Donald's Encyclopedia of Popular Music


CRAY, Robert

(b 1 Aug. '53, Columbus GA) Blues guitarist, singer and songwriter. From an army family, he spent time in Germany. He formed first band influenced by the Beatles in Tacoma WA, then an Albert Collins concert helped decide his musical direction; the Chicago blues influence loomed large (Buddy Guy, Magic Sam) and his father's fondness for Ray Charles played a part. The early band included high school friend Bobby Murray on guitar; the Robert Cray Band hit the road '74 with bassist Richard Cousins. The music was leavened with soulful vocals, but never far from blues roots. Cray toured hard, and met John Belushi '77, whose love of blues was exhibited in film/LPs Blues Brothers, and Cray had was seen on screen playing bass with Otis Day and the Knights in the film Animal House '78.

Cray's first LP Who's Been Talkin' '78 was made at two sessions with horns, different rhythm sections, Curtis Salgado (harmonica; vocal on one track) and Cousins at one session; it was released on indie Tomato label '80 which kept going broke; reissued '86 on Charly UK, on Charly CD as The Score and on Tomato CD in USA as Too Many Cooks. The second LP Bad Influence '83 was on Hightone USA/Demon UK, where a spot on TV's Whistle Test led to good sales and headline status at top venues: this time lineup was Cray, Cousins, Dave Olson on drums, Mike Vannice, tenor sax and keyboards; Warren Rand, alto sax; all tunes original except 'Got To Make A Comeback' (Eddie Floyd) and 'Don't Touch Me' (Johnny 'Guitar' Watson). The mix of blues, soul revealed the most exciting new bluesman for a long time. Third album False Accusations '85 was more of the same, with personnel changes: Cray lost Vannice and Rand, added Peter Boe on keyboards and toured the UK as the album made indie charts there. Showdown! '85 on Alligator began as a Collins album and became a guitar showpiece for Collins, Cray and Johnny Copeland, an unusually successful all-star date. Strong Persuader '86 was his first for a major label (Mercury), the 12-inch single and CD had extra tracks. Collins has covered 'Phone Booth'; Albert King made it a title track on Fantasy; Eric Clapton covered 'Bad Influence' '86 and jammed with Cray at London's Mean Fiddler in November: their version of 'Phone Booth' was a sound-page flexi-disc in May '87 Guitar Player magazine. Cray toured with Clapton '87, prepared for a cameo part in Chuck Berry biopic Hail Hail Rock'n'Roll. All Night Long on the Japanese P-Vine label included out-takes from Who's Been Talkin', also tracks made with pianist Floyd Dixon.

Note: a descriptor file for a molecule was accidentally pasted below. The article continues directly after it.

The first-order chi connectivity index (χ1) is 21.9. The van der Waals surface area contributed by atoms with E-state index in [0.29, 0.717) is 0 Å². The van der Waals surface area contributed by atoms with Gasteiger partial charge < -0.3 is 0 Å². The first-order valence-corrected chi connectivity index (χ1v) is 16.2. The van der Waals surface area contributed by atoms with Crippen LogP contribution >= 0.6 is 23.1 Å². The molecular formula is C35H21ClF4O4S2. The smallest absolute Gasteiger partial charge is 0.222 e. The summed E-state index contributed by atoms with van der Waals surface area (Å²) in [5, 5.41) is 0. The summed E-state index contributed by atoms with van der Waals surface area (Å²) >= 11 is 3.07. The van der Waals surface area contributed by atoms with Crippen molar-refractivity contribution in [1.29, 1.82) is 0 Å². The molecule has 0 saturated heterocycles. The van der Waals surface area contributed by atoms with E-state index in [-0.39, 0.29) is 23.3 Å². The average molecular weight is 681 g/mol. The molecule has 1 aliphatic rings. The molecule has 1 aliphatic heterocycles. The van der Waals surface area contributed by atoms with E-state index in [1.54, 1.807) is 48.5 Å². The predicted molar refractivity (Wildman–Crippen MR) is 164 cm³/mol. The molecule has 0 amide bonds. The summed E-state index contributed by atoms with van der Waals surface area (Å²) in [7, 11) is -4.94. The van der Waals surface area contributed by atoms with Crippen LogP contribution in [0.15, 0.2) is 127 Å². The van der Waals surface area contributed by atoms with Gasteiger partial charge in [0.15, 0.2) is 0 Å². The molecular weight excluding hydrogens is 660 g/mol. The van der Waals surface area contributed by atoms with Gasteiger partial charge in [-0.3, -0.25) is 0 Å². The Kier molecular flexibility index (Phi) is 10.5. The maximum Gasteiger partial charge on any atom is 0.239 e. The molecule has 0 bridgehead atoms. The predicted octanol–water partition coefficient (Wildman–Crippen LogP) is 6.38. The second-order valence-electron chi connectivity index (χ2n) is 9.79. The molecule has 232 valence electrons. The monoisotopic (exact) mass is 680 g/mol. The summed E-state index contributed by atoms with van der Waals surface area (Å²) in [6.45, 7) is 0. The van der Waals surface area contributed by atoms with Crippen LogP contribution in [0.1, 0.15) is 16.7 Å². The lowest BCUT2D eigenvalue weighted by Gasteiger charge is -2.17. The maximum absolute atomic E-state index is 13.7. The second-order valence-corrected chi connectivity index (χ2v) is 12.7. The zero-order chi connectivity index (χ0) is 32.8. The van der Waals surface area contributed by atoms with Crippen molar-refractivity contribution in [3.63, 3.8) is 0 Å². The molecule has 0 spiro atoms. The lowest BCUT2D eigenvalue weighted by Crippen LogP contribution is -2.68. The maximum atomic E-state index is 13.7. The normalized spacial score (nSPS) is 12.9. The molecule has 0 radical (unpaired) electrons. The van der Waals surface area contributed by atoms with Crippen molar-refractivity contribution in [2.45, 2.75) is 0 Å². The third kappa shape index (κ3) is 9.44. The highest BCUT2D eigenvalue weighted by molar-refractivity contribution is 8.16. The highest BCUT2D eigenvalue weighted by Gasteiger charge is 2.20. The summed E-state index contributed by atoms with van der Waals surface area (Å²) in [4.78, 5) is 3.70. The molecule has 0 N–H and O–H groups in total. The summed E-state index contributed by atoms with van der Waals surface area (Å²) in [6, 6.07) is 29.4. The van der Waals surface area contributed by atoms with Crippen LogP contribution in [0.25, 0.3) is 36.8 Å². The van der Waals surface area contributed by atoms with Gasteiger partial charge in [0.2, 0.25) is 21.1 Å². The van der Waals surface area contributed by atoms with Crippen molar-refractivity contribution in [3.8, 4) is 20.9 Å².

Cray named his biggest influences as Jimi Hendrix and Steve Cropper; he admired Charlie Baty (Little Charlie and the Nightcats); he had won eleven W. C. Handy National Blues Awards and won six more '87 with his own incisive playing (he eschews wah-wah pedals and other impurities), first-class singing of memorable songs that tell a story (the co-operative songwriting, often with producer Dennis Walker and Bruce Bromberg as 'D. Amy', results in 'Cray music'), backing trio integrated in all senses. Further albums were Don't Be Afraid Of The Dark '88 (with the Memphis Horns, fresh from Stevie Winwood's soul pastiche Roll With It), Midnight Stroll '90, I Was Warned '92, Shame + A Sin '93; Some Rainy Morning '95 was his first album without horns and had a stripped-down sound, followed by Sweet Potato Pie '97 made in Memphis, the horns back. He entered the new century with Take Your Shoes Off and Shoulda Been Home on Rykidisc, Tune Will Tell and Twenty on Sanctuary.